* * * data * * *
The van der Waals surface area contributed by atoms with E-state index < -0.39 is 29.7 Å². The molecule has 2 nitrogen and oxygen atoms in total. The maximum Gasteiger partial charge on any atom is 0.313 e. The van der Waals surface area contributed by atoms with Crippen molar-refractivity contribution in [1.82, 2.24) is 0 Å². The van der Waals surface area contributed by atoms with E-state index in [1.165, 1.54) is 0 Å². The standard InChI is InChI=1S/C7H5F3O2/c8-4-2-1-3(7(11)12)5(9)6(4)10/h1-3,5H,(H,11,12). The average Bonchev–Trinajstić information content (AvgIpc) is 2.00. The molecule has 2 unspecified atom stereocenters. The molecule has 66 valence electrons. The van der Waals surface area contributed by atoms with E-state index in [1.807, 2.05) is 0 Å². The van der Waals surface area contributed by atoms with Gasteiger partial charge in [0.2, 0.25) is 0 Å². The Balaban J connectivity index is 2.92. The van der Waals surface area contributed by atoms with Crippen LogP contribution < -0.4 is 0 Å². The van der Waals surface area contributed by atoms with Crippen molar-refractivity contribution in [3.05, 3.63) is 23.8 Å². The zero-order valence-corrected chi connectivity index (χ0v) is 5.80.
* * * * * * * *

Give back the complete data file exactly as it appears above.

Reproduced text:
The van der Waals surface area contributed by atoms with E-state index < -0.39 is 29.7 Å². The molecule has 2 nitrogen and oxygen atoms in total. The maximum Gasteiger partial charge on any atom is 0.313 e. The van der Waals surface area contributed by atoms with Crippen molar-refractivity contribution in [1.82, 2.24) is 0 Å². The van der Waals surface area contributed by atoms with E-state index in [1.165, 1.54) is 0 Å². The standard InChI is InChI=1S/C7H5F3O2/c8-4-2-1-3(7(11)12)5(9)6(4)10/h1-3,5H,(H,11,12). The average Bonchev–Trinajstić information content (AvgIpc) is 2.00. The molecule has 2 unspecified atom stereocenters. The molecule has 66 valence electrons. The van der Waals surface area contributed by atoms with E-state index in [1.807, 2.05) is 0 Å². The van der Waals surface area contributed by atoms with Gasteiger partial charge in [0.2, 0.25) is 0 Å². The Balaban J connectivity index is 2.92. The van der Waals surface area contributed by atoms with Crippen LogP contribution < -0.4 is 0 Å². The van der Waals surface area contributed by atoms with Crippen molar-refractivity contribution in [3.05, 3.63) is 23.8 Å². The zero-order valence-corrected chi connectivity index (χ0v) is 5.80.